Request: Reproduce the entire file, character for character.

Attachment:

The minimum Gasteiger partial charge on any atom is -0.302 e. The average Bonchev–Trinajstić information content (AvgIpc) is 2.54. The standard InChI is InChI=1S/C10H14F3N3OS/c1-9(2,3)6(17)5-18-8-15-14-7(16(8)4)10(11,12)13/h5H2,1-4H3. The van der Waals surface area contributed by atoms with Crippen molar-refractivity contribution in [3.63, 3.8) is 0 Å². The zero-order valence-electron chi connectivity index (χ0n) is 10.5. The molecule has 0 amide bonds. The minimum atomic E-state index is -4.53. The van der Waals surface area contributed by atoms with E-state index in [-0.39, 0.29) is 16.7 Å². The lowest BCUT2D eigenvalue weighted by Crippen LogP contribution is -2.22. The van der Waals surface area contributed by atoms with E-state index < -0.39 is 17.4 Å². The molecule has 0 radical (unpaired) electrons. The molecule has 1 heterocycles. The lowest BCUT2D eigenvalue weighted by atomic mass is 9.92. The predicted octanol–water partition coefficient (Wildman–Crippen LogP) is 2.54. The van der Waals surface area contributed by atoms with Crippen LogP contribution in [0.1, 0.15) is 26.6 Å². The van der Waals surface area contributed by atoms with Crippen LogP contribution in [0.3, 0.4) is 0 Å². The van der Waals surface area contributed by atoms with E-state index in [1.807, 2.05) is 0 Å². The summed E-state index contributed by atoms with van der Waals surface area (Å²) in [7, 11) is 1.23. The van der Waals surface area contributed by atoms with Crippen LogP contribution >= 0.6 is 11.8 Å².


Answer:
The minimum Gasteiger partial charge on any atom is -0.302 e. The average Bonchev–Trinajstić information content (AvgIpc) is 2.54. The standard InChI is InChI=1S/C10H14F3N3OS/c1-9(2,3)6(17)5-18-8-15-14-7(16(8)4)10(11,12)13/h5H2,1-4H3. The van der Waals surface area contributed by atoms with Crippen molar-refractivity contribution in [3.63, 3.8) is 0 Å². The zero-order valence-electron chi connectivity index (χ0n) is 10.5. The molecule has 0 amide bonds. The minimum atomic E-state index is -4.53. The van der Waals surface area contributed by atoms with E-state index in [-0.39, 0.29) is 16.7 Å². The lowest BCUT2D eigenvalue weighted by Crippen LogP contribution is -2.22. The van der Waals surface area contributed by atoms with E-state index < -0.39 is 17.4 Å². The molecule has 0 radical (unpaired) electrons. The molecule has 1 heterocycles. The lowest BCUT2D eigenvalue weighted by atomic mass is 9.92. The predicted octanol–water partition coefficient (Wildman–Crippen LogP) is 2.54. The van der Waals surface area contributed by atoms with Crippen LogP contribution in [0.1, 0.15) is 26.6 Å². The van der Waals surface area contributed by atoms with Crippen LogP contribution in [0.3, 0.4) is 0 Å². The van der Waals surface area contributed by atoms with E-state index in [1.807, 2.05) is 0 Å². The summed E-state index contributed by atoms with van der Waals surface area (Å²) in [7, 11) is 1.23. The van der Waals surface area contributed by atoms with Crippen LogP contribution >= 0.6 is 11.8 Å².